10-11 January, Jaipur

Hawa Mahal
Hawa Mahal

Something about Jaipur grabbed us both instantly. The pink sandstone, the chaotic yet human scale streets and the warm afternoon sun made us feel like we could stick around for a while. Knowing we only had one night in the city though, we set off on a walk to explore the streets before sunset. Animals had much more of a presence on the streets than in Delhi – pigs, cows, dogs, goats and donkeys happily made their way through piles of garbage, unperturbed by the busy traffic surrounding them. It is amazing how they all (seemingly) live happily together.

Jaipur also had many sights well worth seeing. After visiting Hawa Mahal and the City Palace, we made our way to Jantar Mantar. This was one of the most interesting things we’d seen so far, possibly because it was something a little out of the ordinary. One of the members of the Mughal Empire established this place based on his interest in astrology, astronomy and the measurement of time. At first glance it appeared to be a playground with odd-looking, oversized equipment but the installations were in fact tools for viewing stars and measuring time. Each of them seemed incredibly advanced for the time they were created – particularly the sun dials which told the time down to 20 seconds.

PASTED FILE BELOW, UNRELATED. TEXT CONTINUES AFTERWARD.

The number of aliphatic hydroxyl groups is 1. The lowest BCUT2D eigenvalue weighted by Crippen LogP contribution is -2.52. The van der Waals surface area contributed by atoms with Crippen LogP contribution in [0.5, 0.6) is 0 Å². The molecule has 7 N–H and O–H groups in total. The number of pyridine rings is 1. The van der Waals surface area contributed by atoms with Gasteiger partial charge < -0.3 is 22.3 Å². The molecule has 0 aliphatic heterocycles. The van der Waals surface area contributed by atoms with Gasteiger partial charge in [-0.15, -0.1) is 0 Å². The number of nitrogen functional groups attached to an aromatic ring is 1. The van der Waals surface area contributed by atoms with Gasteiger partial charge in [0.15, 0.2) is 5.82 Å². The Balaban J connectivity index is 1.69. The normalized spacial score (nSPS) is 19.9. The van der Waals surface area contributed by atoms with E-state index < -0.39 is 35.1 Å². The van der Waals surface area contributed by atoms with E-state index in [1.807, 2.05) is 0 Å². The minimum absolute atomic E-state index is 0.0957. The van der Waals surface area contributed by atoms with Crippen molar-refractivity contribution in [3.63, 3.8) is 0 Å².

Jantar Mantar
Jantar Mantar

On our way back to Delhi we experienced one of the most intense traffic jams ever. I’d never seen anything like it. The traffic is generally out of control here, but the stretch of highway between Jaipur and Delhi was something else. There is no such thing as lanes of traffic as cars and trucks seem to be constantly in a state of merging and as soon as the traffic starts to move, you end up 200 metres down the road among another sea of brake lights. The 250 kilometre, non-stop journey took us over seven hours and by the end we were absolutely exhausted. I can’t imagine how Praveen would have felt!

© Richard Munckton